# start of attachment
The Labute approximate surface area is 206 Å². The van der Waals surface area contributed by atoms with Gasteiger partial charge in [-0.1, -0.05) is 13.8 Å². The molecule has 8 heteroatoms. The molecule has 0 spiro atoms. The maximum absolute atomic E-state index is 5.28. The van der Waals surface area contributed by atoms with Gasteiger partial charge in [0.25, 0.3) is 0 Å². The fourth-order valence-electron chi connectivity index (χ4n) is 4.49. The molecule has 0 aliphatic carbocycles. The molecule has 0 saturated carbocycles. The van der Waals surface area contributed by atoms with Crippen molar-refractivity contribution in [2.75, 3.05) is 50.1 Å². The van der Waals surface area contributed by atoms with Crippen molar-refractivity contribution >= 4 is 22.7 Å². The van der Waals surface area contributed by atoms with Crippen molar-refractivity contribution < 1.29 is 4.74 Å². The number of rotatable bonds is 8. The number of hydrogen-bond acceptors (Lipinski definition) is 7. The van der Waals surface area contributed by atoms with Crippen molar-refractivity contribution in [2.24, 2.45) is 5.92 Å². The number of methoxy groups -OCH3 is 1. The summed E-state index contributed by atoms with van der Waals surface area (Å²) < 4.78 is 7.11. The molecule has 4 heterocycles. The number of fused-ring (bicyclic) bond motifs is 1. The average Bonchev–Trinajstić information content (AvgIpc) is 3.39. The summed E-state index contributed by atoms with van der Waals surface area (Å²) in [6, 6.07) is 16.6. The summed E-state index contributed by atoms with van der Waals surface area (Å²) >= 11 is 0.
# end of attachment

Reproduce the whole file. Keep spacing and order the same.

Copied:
The Labute approximate surface area is 206 Å². The van der Waals surface area contributed by atoms with Gasteiger partial charge in [-0.1, -0.05) is 13.8 Å². The molecule has 8 heteroatoms. The molecule has 0 spiro atoms. The maximum absolute atomic E-state index is 5.28. The van der Waals surface area contributed by atoms with Gasteiger partial charge in [0.25, 0.3) is 0 Å². The fourth-order valence-electron chi connectivity index (χ4n) is 4.49. The molecule has 0 aliphatic carbocycles. The molecule has 0 saturated carbocycles. The van der Waals surface area contributed by atoms with Crippen molar-refractivity contribution in [2.75, 3.05) is 50.1 Å². The van der Waals surface area contributed by atoms with Crippen molar-refractivity contribution >= 4 is 22.7 Å². The van der Waals surface area contributed by atoms with Crippen molar-refractivity contribution < 1.29 is 4.74 Å². The number of rotatable bonds is 8. The number of hydrogen-bond acceptors (Lipinski definition) is 7. The van der Waals surface area contributed by atoms with Crippen molar-refractivity contribution in [2.24, 2.45) is 5.92 Å². The number of methoxy groups -OCH3 is 1. The summed E-state index contributed by atoms with van der Waals surface area (Å²) < 4.78 is 7.11. The molecule has 4 heterocycles. The number of fused-ring (bicyclic) bond motifs is 1. The average Bonchev–Trinajstić information content (AvgIpc) is 3.39. The summed E-state index contributed by atoms with van der Waals surface area (Å²) in [6, 6.07) is 16.6. The summed E-state index contributed by atoms with van der Waals surface area (Å²) >= 11 is 0.